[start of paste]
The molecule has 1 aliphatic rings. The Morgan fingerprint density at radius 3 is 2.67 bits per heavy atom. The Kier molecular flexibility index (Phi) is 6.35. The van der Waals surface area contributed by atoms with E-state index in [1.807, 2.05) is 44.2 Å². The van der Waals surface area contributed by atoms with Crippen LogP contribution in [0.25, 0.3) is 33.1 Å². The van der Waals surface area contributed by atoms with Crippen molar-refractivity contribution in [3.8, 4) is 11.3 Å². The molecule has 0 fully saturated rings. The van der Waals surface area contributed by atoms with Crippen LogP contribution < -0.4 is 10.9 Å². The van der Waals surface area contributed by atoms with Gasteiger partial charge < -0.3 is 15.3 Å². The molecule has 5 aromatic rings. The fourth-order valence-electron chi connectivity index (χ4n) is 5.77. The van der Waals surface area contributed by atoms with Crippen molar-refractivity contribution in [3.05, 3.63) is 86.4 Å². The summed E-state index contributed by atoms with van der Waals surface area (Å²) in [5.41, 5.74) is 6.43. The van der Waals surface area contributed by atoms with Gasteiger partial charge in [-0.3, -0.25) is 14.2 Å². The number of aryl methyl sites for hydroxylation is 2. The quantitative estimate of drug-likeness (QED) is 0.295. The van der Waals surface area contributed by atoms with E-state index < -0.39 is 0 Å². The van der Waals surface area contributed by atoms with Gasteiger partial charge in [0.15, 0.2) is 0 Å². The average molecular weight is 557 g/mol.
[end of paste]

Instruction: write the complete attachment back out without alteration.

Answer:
The molecule has 1 aliphatic rings. The Morgan fingerprint density at radius 3 is 2.67 bits per heavy atom. The Kier molecular flexibility index (Phi) is 6.35. The van der Waals surface area contributed by atoms with E-state index in [1.807, 2.05) is 44.2 Å². The van der Waals surface area contributed by atoms with Crippen LogP contribution in [0.25, 0.3) is 33.1 Å². The van der Waals surface area contributed by atoms with Crippen molar-refractivity contribution in [3.8, 4) is 11.3 Å². The molecule has 0 fully saturated rings. The van der Waals surface area contributed by atoms with Crippen LogP contribution < -0.4 is 10.9 Å². The van der Waals surface area contributed by atoms with Gasteiger partial charge < -0.3 is 15.3 Å². The molecule has 5 aromatic rings. The fourth-order valence-electron chi connectivity index (χ4n) is 5.77. The van der Waals surface area contributed by atoms with Crippen molar-refractivity contribution in [3.05, 3.63) is 86.4 Å². The summed E-state index contributed by atoms with van der Waals surface area (Å²) in [5.41, 5.74) is 6.43. The van der Waals surface area contributed by atoms with Gasteiger partial charge in [-0.3, -0.25) is 14.2 Å². The number of aryl methyl sites for hydroxylation is 2. The quantitative estimate of drug-likeness (QED) is 0.295. The van der Waals surface area contributed by atoms with E-state index < -0.39 is 0 Å². The van der Waals surface area contributed by atoms with Gasteiger partial charge in [0.15, 0.2) is 0 Å². The average molecular weight is 557 g/mol.